It is something like a quarter of a century since I had much to do with very small kittens. Come to that, it’s been a day or several since I had much to do with small animals of any kind. I think the most recent “baby” was Spike, a possum, back in the mid ‘nineties.
But by th ‘eck! Some things come back to one quickly! Things like:
not wearing dangly ear rings
not wearing long, swing-able necklaces
not wearing long skirts
not going bare-legged
not wearing your best silk or cashmere
not forgetting to bring the Calamine with you when you shut the bathroom door
And with the temperature nudging 30deg.C it’s a tad warm for the wearing of heavyweight jeans!
It’s not all on the debit side of the ledger, though: little paws and tails can reach under furniture and into crevices too big for the Hoover!
I bought one of those purpose-built scratch posts in an effort (so far, futile!) to dissuade them from scratching upholstery. Yes, I could have made a similar item, but by the time I’d bought a piece of carpet, something to nail it to…And, anyway, it all seems pointless…while I was assembling the scratcher (they come as a flat-pack as does everything shipped from the Far East) the little darlings decided the packing carton was the bestest toy in the whole wide world.
A bit like that Mastercard advert!
Ziggi quoted Elliot (yesterday’s comments) on the subject of cat names. And I find myself leaning to another of his lovely poems as these tearaways hoon through any room not closed-off.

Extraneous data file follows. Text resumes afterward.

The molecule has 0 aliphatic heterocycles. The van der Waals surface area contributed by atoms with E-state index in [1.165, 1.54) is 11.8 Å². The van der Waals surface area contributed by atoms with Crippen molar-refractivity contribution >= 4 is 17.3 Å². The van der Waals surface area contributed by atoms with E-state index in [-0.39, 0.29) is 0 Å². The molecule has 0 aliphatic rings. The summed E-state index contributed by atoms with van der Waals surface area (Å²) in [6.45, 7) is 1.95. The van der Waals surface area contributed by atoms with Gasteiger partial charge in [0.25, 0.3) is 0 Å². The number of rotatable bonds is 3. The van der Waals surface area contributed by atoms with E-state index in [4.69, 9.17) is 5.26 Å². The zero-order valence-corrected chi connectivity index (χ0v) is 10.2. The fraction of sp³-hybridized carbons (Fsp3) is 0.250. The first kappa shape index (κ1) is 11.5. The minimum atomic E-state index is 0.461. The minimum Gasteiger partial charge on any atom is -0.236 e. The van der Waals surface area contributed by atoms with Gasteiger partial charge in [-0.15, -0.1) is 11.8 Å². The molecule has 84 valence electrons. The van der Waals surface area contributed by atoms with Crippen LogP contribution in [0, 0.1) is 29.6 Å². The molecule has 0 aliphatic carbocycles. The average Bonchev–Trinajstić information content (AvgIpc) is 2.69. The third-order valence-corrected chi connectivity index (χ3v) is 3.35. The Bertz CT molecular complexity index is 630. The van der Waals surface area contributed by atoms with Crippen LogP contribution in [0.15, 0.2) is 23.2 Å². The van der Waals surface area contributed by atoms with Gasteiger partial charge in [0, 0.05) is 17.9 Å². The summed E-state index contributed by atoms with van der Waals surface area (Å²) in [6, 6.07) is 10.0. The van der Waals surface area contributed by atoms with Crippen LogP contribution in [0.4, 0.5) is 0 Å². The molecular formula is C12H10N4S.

Mungojerrie and Rumpelteazer Mungojerrie and Rumpelteazer were a very notorious couple of cats. As knockabout clown, quick-change comedians, tight-rope walkers and acrobats They had extensive reputation. They made their home in Victoria Grove-- That was merely their centre of operation, for they were incurably given to rove. They were very well know in Cornwall Gardens, in Launceston Place and in Kensington Square. They had really a little more reputation than a couple of cats can very well bear. If the area window was found ajar And the basement looked like a field of war, If a tile or two came loose on the roof, Which presently ceased to be waterproof, If the drawers were pulled out from the bedroom chests, And you couldn't find one of your winter vests, Or after supper one of the girls Suddenly missed her Woolworth pearls: Then the family would say:"It's that horrible cat! It was Mungojerrie--or Rumpelteazer!" And most of the time they left it at that. Mungojerrie and Rumpelteazer had a very unusual gift of the gab. They were highly efficient cat-burglars as well, and remarkably smart at smash-and-grab. They made their home in Victoria Grove. They had no regular occupation. They were plausible fellows, and liked to engage a friendly policeman in conversation. When the family assembled for Sunday dinner, With their minds made up that they wouldn't get thinner On Argentine joint, potatoes and greens, And the cook would appear from behind the scenes And say in a voice that was broken with sorrow: "I'm afraid you must wait and have dinner tomorrow! For the joint has gone from the oven-like that!" Then the family would say:"It's that horrible cat! It was Mungojerrie--or Rumpelteazer!" And most of the time they left it at that. Mungojerrie and Rumpelteazer had a wonderful way of working together. And some of the time you would say it was luck, and some of the time you would say it was weather. They would go through the house like a hurricane, and no sober person could take his oath Was it Mungojerrie--or Rumpelteazer? or could you have sworn that it mightn't be both? And when you heard a dining-room smash Or up from the pantry there came a loud crash Or down from the library came a loud ping From a vase which was commonly said to be Ming-- Then the family would say:"Now which was which cat? It was Mungojerrie! AND Rumpelteazer!" And there's nothing at all to be done about that! From :"Old Possum's Book of Practical Cats." T.S.Elliot. www.flickr.com